A new prime minister

Published: August 2, 2017
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New Prime Minister Shahid Khaqan Abbasi. PHOTO: REUTERS

New Prime Minister Shahid Khaqan Abbasi. PHOTO: REUTERS

New Prime Minister Shahid Khaqan Abbasi. PHOTO: REUTERS

At around 5.15pm on August 1st 2017 the National Assembly elected Shahid Khaqan Abbasi as the new prime minister of Pakistan. Abbasi won the election by securing 221 votes, Naveed Qamar got 47 votes, 33 for Sheikh Rashid and Sahibzada Tariqullah secured four votes. An entirely predictable landslide victory considering the size of the Pakistan Muslim League-Nawaz (PML-N) majority in Parliament. He was the nomination of the PML-N and the election was necessitated by the disqualification of Nawaz Sharif in the wake of the Panama Papers affair. The chamber was packed and noisy but reasonable order was maintained, and another step along the uneven democratic road was taken. In purely procedural terms all was by the book — the Second Schedule of the Rules of Procedure and Conduct of Business in the National Assembly, 2007 — and the man who was formerly petroleum minister made the maiden speech of what is likely to be a short tenure of the post.

It has taken four days since the departure of Nawaz Sharif to bring the government to order. There are reports that the cabinet of PM Abbasi is likely to remain much the same, and it is a given that his strings are going to be pulled from behind the scenes by the senior Sharif brother whilst the decks are cleared for the accession of the junior Sharif brother to the prime ministership; a period of around 45 days.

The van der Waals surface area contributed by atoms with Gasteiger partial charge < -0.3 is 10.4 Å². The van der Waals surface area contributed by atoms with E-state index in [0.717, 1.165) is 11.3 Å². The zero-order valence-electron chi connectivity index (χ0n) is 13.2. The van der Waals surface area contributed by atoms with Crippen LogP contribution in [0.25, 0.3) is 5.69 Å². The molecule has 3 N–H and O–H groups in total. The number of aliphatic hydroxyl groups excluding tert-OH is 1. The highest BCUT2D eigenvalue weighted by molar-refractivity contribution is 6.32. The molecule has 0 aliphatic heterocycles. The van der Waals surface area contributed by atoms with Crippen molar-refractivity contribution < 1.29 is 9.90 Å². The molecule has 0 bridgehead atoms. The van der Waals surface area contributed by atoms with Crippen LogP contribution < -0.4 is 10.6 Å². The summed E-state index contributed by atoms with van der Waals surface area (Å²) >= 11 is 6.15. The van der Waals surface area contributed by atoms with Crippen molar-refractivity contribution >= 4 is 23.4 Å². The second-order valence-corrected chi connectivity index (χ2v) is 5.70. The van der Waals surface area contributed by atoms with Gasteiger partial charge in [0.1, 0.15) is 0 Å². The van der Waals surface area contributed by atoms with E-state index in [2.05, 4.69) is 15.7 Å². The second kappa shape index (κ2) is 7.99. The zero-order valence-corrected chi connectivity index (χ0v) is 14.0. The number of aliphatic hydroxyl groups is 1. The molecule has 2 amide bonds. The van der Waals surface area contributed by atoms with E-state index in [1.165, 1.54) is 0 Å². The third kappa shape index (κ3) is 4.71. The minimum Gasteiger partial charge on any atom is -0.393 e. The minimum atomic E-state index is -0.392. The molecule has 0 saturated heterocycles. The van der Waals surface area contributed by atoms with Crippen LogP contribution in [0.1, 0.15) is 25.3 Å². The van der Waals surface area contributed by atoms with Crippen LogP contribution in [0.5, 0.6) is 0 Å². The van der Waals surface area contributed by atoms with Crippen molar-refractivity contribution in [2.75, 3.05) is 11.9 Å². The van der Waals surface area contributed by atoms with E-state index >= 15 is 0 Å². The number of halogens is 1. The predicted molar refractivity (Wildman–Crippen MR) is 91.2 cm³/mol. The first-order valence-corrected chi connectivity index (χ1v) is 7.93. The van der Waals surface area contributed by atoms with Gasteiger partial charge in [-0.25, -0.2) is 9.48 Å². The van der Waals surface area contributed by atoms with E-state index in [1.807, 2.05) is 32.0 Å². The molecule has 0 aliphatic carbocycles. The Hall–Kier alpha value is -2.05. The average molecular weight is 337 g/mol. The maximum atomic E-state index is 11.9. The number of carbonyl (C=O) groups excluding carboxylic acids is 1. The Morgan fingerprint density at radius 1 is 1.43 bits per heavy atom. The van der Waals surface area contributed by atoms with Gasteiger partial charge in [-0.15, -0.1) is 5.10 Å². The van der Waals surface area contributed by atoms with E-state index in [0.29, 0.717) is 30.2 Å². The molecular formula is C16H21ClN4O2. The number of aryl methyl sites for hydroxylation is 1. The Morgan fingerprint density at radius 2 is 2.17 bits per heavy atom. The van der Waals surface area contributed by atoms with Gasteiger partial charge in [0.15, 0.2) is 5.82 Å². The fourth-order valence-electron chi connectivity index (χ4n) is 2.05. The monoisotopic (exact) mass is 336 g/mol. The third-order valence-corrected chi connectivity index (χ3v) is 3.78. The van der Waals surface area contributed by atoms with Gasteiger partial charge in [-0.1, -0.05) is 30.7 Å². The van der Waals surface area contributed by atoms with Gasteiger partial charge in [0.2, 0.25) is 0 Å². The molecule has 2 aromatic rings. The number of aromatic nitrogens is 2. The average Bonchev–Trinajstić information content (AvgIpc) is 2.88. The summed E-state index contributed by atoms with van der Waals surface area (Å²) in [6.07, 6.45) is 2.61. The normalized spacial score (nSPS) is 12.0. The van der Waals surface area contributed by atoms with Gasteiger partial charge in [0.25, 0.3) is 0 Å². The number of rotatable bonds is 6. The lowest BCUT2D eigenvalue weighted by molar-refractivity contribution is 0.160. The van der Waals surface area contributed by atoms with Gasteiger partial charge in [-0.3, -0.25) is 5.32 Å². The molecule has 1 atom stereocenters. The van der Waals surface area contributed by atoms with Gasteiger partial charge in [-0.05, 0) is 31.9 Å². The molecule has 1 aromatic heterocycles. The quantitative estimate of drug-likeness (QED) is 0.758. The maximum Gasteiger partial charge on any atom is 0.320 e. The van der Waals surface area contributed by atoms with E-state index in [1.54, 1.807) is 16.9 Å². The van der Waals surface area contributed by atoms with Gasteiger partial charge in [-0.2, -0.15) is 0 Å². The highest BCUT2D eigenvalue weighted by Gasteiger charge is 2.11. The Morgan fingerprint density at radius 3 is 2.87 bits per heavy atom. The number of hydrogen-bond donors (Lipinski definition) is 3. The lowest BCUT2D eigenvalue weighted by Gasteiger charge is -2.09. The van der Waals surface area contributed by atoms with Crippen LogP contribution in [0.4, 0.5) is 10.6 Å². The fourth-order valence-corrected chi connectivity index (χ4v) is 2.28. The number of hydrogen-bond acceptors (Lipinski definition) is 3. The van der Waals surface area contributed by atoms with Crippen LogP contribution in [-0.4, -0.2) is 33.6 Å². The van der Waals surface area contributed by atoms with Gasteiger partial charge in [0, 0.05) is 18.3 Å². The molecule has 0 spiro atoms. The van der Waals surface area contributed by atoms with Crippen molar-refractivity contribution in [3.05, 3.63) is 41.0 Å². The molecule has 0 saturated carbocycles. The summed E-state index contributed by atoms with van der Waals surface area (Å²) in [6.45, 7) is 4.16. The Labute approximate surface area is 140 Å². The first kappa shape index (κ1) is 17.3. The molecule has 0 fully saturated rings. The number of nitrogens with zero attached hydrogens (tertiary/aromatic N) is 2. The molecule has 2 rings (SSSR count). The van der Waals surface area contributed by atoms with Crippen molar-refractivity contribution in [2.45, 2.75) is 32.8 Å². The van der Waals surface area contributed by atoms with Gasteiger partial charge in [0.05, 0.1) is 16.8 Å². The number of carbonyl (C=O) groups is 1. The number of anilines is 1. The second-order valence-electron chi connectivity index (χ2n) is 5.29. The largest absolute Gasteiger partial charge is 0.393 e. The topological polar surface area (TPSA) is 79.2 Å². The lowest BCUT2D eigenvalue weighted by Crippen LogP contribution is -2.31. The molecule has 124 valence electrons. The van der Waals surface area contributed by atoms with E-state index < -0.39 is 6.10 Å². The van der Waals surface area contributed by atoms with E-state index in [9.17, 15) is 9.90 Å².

Whilst a sheaf of criticisms and questions surround the entire Panama Papers matter and the composition and conduct of the Joint Investigation Team, the transition has been seamless and at least on the surface relatively painless. Due process has been observed and the various actors and parties have for the most part acted like adults — there have been exceptions — and the country moves on. Whether democracy in the broader sense has moved on is questionable. The country is likely to remain in the hands of the Sharif family for several years to come barring accidents, and there is little prospect of a change in power structures. But for now, a kind of equilibrium.

Published in The Express Tribune, August 2nd, 2017.

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